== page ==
Tag Archives: Buldir

Buldir Island – Remote Field Camp Preparation

So, I will start from the beginning, going a little bit in depth in terms of the gear that I brought with me.

I love gear lists because not only do I find other peoples’ lists interesting, considering their own thought processes during prep, but incredibly useful in terms of considering what I might like/need to bring.

After applying, being interviewed, and finding out I was chosen to go on the expedition, I had a month and a half to get everything ready and in order.  I put a lot of thought into packing. It was really important to bring the right stuff because out there, there would be no supplementing gear if I needed more. I would only have what I brought with me, for two whole months in harsh conditions, and so I knew I would be better off (over) prepared.

Never having been to the Aleutians, and living in southern California, it was difficult to envision the precise gear I would need. I knew, however, that the short summer season climate there is consistently rainy, windy, cold, humid, and overcast, with temperatures ranging down into at least the 30s at night. I knew I would have to bring plenty of warm and waterproof clothes. Luckily, I still had a lot of my gear from Antarctica in good shape – in addition to all my camping/outdoors gear. Still, there were certain things I would need to get.

Another small thing to consider was the fact that there would be only hand-washing, and that due to the precipitation levels, I would need to be able to put that off as much as possible. Luckily, I have plenty of wool layers – a property of wool is that it does not harbor the bacteria that make for bad body odor smells – a truly wonderful property that was very much appreciated on Buldir.

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GEAR LIST…

  1. Ski Jacket – outermost layer that was primarily used while observing birds from the blind, to keep warm while sitting motionless for hours.
  2. Rain Jackets x 3
    1. Patagonia Triolet – this was a new purchase, and I justified an expensive GoreTex jacket knowing that it would serve me well far beyond Buldir. These are breathable, waterproof jackets you buy for life.
    2. Old TNF rain jacket – used for field work, I got this jacket irreparably filthy while wearing it daily for field work. It got covered in guano, paint, and mud, but performed great!
    3. Marmot Precip rain jacket – back up in case the others didn’t perform or were destroyed or ripped irreparably. I didn’t actually ever need to use it, but it was wise to bring along just in case.

      soaked outer layers on the hike to Spike Camp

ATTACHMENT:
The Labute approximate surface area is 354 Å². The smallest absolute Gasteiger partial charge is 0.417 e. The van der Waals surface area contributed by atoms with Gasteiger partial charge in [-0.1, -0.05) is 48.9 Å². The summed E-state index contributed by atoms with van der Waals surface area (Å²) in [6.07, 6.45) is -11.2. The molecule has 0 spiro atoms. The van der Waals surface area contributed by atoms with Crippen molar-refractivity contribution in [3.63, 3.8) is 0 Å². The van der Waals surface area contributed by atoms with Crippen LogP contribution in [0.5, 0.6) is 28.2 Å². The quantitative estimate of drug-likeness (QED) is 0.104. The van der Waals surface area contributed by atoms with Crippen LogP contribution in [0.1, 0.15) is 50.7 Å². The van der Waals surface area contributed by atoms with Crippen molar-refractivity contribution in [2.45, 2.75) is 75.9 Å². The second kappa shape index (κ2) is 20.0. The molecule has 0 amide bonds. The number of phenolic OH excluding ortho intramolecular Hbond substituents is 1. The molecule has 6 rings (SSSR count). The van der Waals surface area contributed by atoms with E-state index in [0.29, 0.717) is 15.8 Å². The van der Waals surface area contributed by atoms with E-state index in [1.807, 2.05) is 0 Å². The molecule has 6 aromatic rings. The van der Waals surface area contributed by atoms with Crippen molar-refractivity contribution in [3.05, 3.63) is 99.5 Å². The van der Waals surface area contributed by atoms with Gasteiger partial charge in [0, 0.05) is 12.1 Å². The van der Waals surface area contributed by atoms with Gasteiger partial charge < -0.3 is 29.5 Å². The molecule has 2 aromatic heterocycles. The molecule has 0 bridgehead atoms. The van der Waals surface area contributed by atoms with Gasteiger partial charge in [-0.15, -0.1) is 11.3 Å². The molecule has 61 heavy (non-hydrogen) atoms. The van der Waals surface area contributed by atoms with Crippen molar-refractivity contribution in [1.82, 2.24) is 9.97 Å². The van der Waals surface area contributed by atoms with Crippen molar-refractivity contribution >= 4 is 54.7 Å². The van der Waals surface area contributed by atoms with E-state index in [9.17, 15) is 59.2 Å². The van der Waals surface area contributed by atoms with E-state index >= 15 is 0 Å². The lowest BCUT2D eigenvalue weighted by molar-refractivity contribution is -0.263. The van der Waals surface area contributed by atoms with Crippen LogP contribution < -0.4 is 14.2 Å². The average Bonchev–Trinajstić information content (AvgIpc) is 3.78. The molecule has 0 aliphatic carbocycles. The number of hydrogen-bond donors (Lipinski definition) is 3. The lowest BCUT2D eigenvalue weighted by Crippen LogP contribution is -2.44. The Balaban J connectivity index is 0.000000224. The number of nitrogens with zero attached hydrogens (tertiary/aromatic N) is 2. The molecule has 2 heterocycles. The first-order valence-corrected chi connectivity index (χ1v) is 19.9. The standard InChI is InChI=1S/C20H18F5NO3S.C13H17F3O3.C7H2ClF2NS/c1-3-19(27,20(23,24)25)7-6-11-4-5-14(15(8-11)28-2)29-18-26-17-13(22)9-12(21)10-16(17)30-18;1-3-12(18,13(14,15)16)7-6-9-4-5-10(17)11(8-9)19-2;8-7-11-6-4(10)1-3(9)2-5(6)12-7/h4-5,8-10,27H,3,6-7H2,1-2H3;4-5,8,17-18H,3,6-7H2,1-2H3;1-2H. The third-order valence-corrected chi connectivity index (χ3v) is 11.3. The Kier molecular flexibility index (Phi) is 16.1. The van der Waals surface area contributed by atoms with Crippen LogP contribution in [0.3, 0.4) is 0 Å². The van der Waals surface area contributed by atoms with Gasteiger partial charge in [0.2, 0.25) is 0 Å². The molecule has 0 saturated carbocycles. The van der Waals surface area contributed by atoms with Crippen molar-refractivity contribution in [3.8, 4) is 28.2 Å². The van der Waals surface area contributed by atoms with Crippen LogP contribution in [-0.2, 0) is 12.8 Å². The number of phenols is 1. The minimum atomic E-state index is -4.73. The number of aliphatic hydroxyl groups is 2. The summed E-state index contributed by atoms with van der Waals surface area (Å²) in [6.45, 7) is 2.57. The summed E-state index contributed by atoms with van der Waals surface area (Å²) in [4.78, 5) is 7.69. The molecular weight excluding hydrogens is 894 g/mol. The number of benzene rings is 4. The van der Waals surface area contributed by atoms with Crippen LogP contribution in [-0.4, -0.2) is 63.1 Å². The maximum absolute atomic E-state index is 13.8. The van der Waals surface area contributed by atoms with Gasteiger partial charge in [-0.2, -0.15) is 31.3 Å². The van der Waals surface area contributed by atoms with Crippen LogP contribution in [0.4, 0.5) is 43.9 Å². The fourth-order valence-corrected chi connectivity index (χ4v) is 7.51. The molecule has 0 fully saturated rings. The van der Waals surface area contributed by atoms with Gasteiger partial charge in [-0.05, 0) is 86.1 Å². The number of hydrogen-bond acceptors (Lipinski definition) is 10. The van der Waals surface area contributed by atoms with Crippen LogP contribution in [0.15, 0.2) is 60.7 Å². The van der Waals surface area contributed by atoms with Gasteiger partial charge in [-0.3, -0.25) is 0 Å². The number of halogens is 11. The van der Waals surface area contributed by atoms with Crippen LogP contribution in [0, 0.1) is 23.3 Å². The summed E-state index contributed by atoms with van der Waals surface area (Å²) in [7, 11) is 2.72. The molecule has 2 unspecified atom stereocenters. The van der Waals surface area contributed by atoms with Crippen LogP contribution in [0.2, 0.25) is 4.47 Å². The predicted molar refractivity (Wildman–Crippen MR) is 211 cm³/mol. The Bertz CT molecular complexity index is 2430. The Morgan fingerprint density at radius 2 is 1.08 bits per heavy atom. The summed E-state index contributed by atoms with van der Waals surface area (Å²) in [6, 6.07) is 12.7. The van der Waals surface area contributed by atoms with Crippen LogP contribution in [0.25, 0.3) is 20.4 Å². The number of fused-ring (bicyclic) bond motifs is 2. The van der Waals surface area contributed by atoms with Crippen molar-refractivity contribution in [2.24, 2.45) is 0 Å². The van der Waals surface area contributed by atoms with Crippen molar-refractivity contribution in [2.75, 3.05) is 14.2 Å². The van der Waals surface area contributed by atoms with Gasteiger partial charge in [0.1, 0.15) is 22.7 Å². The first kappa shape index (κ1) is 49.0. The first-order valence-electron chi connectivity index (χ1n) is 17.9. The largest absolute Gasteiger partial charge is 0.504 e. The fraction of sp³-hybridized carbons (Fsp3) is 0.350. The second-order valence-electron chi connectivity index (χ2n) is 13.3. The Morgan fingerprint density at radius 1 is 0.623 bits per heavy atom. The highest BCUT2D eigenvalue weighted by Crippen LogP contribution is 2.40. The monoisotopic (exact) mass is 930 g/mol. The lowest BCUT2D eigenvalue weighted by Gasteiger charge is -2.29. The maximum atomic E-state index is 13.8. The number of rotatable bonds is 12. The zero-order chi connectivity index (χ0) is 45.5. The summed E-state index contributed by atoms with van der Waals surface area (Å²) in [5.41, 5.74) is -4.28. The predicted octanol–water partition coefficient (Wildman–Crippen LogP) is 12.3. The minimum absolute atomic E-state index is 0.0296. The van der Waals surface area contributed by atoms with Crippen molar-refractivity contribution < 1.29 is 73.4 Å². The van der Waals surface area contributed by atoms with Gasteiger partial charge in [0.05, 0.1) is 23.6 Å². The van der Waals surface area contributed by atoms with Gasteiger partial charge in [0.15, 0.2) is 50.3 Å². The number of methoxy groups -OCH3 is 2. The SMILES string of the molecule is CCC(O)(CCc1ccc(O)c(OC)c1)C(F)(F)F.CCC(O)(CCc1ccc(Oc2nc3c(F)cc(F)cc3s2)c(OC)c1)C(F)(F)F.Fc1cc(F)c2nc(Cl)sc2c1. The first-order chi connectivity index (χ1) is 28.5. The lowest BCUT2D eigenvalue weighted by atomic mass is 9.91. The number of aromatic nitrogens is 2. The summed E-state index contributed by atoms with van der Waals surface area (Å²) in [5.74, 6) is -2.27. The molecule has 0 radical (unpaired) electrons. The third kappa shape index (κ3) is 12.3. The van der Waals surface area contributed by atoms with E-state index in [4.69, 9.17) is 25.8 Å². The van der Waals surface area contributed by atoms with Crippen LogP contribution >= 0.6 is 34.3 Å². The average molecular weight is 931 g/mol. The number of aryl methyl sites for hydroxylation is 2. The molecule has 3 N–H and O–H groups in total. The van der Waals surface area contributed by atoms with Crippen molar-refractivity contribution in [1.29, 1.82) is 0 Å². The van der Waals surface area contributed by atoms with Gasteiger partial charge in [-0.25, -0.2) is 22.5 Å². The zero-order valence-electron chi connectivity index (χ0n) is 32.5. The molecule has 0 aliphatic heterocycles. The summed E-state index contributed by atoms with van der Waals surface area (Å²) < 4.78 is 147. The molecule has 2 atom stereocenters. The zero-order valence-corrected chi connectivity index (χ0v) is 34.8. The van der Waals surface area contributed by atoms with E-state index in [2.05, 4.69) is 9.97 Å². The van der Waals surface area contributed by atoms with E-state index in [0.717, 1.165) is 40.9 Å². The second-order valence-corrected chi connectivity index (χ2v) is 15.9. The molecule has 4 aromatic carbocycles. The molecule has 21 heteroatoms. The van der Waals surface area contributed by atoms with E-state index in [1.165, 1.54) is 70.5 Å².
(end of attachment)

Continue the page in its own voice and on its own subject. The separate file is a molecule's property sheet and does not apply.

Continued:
soaked outer layers on the hike to Spike Camp

  3. Ski Pants x 2
    1. Marmot GoreTex pants – I found these for a great deal and thought they would come in handy on the island. They were too nice to wear during field work, but they were a good pair to have for other activities. Durable, waterproof, breathable.
    2. Roxy ski pants – never used them and really didn’t need to bring them.
  4. Waterproof Pants Shell
    1. Patagonia Rain Shadow pants – these were awesome. I ended up using these on a daily basis and they were really great. Only a few rips after days spent rubbing up and scooting down and climbing over rough granite boulders on the talus (thanks, RipStop!).
    2. Sierra Designs Microlight pants – a super thin, lightweight packable waterproof layer. I would never wear these while working (they would rip on the granite in a heartbeat), but they were useful around camp on wet days.

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Buldir Island Seabird Work

I spent the summer of 2014 working on a tiny island at the boundary of the North Pacific and the Bering Sea. This island, Buldir, is one of about 300 in the Aleutian Island chain, which arcs out from mainland Alaska approximately 1,400 miles. Buldir itself is located in the far western portion of the island chain, making it one of the furthest away from the mainland, and also almost the most-western bit of the United States (Attu holds that distinction, three islands to the west). Buldir is closer to the Kamchatka Peninsula of Russia than it is to the United States. All in all, this was one of the most remote places on the planet, and I was incredibly lucky to have scored a position there for two months, along with six other young naturalists, monitoring the breeding seabird populations on the island. It was the experience of a lifetime.

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Surrounded by the Pacific Ocean and the Bering Sea, Buldir is a true oceanic island in every sense of the word. It is home to hundreds of thousands of seabirds that come to the island to breed during the summer. In fact, Buldir is the most diverse seabird island in the world, acting as breeding grounds for 22 documented seabirds species. It is seabird heaven, the perfect place for someone like me – with my education in marine biology, experience in ornithology, and deep, abiding interest in the synthesis of the two in the form of SEABIRDS. And it was a transformative experience.
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